Immediate international action is needed against global warming to secure a future for coral reefs, a new study has warned. Coming up with innovative, large-scale solutions to curb warming will be necessary, especially since local management of coral reel fisheries and water quality appear to offer little protection against severe coral bleaching events.
Since the 1980s when these phenomenon were first documented, there has been three coral bleaching events on both sides of the tropics – in 1998, 2010, and more recently, in 2015/16. This last one was particularly severe, driven by record temperatures in the 2015–2016 El Niño event. The consequences can be dramatic both for reef ecosystems and for the people who depend on them to survive.
The study, now published in the journal Nature, investigates the determinants of recurrent major bleaching events, and why some corals are more prone to bleaching than others.
Rising sea surface temperature due to global warming is thought to be a major cause of coral bleaching. When the water is too warm, corals expel an algae that lives in their tissues, and this causes them to become completely white and to be more vulnerable to disease.
If bleaching is not too severe, it is possible for corals to recover, but if the algae loss is prolonged and the stress continues, corals eventually die.
Differences in bleaching
The researchers used aerial and underwater surveys of Australian reefs combined with satellite-derived sea surface temperatures to map bleaching events across the entire length of the reef.
Analysing the data to look and focusing on individual reefs, they confirmed that bleaching is mostly driven by patterns of sea temperatures – and in general, reefs that escaped bleaching were located towards the southern end of the Great Barrier Reef, where waters are generally cooler.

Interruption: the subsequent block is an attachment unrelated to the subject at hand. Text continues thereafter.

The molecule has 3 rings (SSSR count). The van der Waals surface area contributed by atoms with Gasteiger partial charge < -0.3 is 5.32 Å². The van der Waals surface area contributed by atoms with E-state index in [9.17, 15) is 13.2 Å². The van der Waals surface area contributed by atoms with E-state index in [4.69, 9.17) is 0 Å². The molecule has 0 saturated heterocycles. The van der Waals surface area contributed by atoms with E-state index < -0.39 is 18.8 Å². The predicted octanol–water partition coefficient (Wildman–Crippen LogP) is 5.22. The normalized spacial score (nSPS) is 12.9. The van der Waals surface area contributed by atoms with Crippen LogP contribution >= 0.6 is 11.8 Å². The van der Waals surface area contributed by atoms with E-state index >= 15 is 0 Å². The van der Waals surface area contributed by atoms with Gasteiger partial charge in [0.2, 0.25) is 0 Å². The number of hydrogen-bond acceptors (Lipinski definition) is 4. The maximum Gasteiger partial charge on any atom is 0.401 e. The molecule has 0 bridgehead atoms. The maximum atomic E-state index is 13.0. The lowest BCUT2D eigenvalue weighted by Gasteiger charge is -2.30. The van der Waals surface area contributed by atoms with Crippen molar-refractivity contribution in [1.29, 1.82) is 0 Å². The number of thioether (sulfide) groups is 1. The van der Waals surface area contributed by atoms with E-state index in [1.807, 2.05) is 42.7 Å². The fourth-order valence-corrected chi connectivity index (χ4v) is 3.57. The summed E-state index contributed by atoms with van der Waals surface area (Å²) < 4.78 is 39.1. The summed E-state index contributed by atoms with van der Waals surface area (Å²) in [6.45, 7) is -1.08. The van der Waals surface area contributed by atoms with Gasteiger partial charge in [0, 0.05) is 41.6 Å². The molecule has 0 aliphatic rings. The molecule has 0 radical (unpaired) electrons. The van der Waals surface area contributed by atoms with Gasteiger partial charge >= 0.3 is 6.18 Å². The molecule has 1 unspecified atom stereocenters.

Thus, differences in the severity of bleaching during the three events can be explained by differences in magnitude and spatial distribution of sea surface temperature anomalies.
The data provided no evidence that water quality could protect against bleaching, nor that corals having undergone a previous bleaching event protected them the next time round. Similarly, local efforts to manage of reef fisheries and improve water quality offered little to no protection against extreme heat.
"On the remote northern Great Barrier Reef, hundreds of individual reefs were severely bleached in 2016 regardless of whether they were zoned as no-entry, no-fishing, or open to fishing, and irrespective of inshore– offshore differences in water quality", the scientists note.
It's possible however that these efforts, pursued on the long-term, may help corals and marine ecosystems recover from bleaching events.
But the authors believe that, given the severity of the 2016 bleaching event, urgent action on a global scale will in any case be needed to protect reefs and stop similar phenomenon from taking place in the future.